On his first day in office, President Barack Obama proudly signed the Lilly Ledbetter Fair Pay Act of 2009 into law. According to former Secretary of State Hillary Rodham Clinton:
"If a country doesn't recognize minority rights and human rights, including women's rights, you will not have the kind of stability and prosperity that is possible. We see women and girls across the world who are oppressed and violated and demeaned and degraded and denied so much of what they are entitled to as our fellow human beings. I believe that the rights of women and girls is the unfinished business of the 21st century."
If the past 18 months have taught us anything about the deeply misogynist leadership of the Republican Party, it's that although many of its grumpy old white men may be married and have fathered children, they don't know jack shit about women or female anatomy. Whether insisting that a woman's reproductive system can magically shut down in order to ward off a rapist's invading sperm -- or that there's nothing wrong with requiring women to undergo a transvaginal probe for political purposes -- the jaw-dropping willful ignorance of conservative policy makers (anyone for masturbating fetuses?) is a prime example of the toxicity of denial.
When asked about Congressman Todd Akin's talk of "legitimate rape" and the time that House Republicans invited five male religious leaders to testify about whether or not it was appropriate for birth control to be covered by Obamacare, Cecile Richards (President of Planned Parenthood) noted that:
"Some folks in Congress are so wrapped up in their political ideology, they forget that women are part of the equation. Todd Akin is not an outlier. He made the mistake of actually laying it out there on a TV talk show. This type of discussion is pretty common in the House. When someone asks you, 'Did the rape guy win?' and you have to ask which one, that's a bad sign."
Some think that the War on Women is a conscious effort by conservatives who should know better. Based on a fierce combination of male chauvinism, cultural blindness, hyperreligiosity, a severe distrust of science, sexual naivete, biological illiteracy, willful ignorance and a craven lust for power, I'm convinced they really don't know any better.
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Recently screened at the San Francisco International Film Festival, Tall As The Baobab Tree focuses on two young Senegalese women, Coumba (Dior Ka) and her 11-year-old sister, Debo (Oumoul Ka), who are the first generation to leave their family's remote village in order to attend school in a nearby city. Life at home is still quite primitive, with meals being cooked over open fires. There is no electricity, water is drawn from local wells, and many young girls between the ages of 8 and 12 are forced into arranged marriages.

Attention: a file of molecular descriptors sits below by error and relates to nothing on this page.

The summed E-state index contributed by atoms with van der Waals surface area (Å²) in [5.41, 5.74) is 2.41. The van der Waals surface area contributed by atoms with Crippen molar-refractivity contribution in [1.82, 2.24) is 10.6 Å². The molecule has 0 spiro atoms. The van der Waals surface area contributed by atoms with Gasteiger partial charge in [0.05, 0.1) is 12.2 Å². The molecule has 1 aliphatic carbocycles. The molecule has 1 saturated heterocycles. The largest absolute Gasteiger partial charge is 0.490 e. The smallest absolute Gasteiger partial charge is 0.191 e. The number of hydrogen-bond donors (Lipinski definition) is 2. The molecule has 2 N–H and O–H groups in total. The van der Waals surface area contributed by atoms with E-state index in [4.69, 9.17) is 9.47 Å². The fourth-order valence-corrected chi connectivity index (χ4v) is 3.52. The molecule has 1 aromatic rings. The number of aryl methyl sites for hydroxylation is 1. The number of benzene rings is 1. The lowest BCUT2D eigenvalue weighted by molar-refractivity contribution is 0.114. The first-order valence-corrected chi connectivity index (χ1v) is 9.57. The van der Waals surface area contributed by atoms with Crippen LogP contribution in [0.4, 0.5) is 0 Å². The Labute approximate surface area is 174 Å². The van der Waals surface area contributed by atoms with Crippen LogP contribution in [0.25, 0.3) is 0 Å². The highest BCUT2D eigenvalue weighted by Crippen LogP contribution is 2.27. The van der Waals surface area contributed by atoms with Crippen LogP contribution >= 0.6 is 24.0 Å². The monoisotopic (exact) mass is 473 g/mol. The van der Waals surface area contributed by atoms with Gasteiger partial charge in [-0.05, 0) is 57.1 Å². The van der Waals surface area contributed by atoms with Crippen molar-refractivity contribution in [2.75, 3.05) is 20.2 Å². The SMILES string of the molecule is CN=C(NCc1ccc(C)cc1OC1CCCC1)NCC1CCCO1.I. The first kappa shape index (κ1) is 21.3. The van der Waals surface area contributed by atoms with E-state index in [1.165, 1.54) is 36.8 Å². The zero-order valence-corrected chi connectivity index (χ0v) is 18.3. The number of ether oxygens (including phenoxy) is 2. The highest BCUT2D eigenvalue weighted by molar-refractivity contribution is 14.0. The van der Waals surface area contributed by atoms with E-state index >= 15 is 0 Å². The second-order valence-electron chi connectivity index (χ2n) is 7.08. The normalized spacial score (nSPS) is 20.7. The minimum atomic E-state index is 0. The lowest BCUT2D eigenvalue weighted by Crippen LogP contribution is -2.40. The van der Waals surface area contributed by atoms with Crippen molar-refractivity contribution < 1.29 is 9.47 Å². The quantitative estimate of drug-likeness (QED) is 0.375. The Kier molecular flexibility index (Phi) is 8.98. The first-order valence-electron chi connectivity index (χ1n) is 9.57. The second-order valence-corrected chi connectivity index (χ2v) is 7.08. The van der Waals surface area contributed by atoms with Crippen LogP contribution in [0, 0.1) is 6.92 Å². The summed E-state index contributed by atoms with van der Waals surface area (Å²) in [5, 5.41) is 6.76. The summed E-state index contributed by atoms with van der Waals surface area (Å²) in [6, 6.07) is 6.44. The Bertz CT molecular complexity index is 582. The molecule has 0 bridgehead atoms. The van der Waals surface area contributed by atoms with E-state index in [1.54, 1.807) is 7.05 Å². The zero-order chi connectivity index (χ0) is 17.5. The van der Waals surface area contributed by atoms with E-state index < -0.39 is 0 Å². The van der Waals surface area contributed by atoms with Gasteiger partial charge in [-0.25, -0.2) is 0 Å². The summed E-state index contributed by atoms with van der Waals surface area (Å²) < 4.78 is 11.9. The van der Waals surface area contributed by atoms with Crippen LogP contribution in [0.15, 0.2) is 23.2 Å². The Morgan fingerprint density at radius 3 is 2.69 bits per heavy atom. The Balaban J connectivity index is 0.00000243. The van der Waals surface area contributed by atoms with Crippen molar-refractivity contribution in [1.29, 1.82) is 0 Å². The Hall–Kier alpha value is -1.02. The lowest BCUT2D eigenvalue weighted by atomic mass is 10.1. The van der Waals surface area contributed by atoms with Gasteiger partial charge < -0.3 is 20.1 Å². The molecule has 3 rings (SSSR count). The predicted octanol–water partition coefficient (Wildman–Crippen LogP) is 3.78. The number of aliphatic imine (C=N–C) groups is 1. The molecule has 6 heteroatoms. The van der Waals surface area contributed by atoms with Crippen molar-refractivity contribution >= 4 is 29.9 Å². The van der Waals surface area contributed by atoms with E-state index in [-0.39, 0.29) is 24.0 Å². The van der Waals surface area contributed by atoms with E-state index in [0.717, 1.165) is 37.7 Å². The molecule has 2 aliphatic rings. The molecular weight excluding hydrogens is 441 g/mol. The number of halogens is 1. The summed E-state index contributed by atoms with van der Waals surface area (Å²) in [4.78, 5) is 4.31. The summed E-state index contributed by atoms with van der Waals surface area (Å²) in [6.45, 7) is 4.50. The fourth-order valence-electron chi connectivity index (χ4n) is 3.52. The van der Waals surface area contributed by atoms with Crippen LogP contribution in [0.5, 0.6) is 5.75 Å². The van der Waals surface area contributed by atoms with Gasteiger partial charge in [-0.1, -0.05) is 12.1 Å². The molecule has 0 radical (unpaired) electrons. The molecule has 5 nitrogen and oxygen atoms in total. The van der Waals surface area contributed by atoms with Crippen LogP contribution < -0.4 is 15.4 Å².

Coumba (Dior Ka) and her sister Debo (Oumol Ka)
The two sisters enjoy learning and have great respect for their teacher (Birame Ndour). Coumba, in particular, sees her education as the key to previously unimaginable opportunities. When her older brother, Silèye (Alpha Dia) is injured in an accident, her father (Mouhamed Diallo) can only think of one way to raise the money to cover Silèye's hospital bills: selling Debo into an arranged marriage with an older man who wants a second wife.
Coumba, who is horrified that her younger sister's future could be sacrificed so easily, voices her objections to her father (who is angered that she would defy his wishes). Following her father's refusal to spare Debo, Coumba devises a plan to earn the funds required for her brother's medical care by working as a housekeeper in a local hotel.
The basic arithmetic that Coumba has learned at school allows her to calculate how many days she will have to work to earn sufficient funds. After warning Debo that this plan must remain a closely-guarded secret between the two sisters, she persuades Amady (Cheikh Dia), a young man who is fond of Coumba, to watch her father's herd of cows each day while she goes into the city to perform housekeeping work.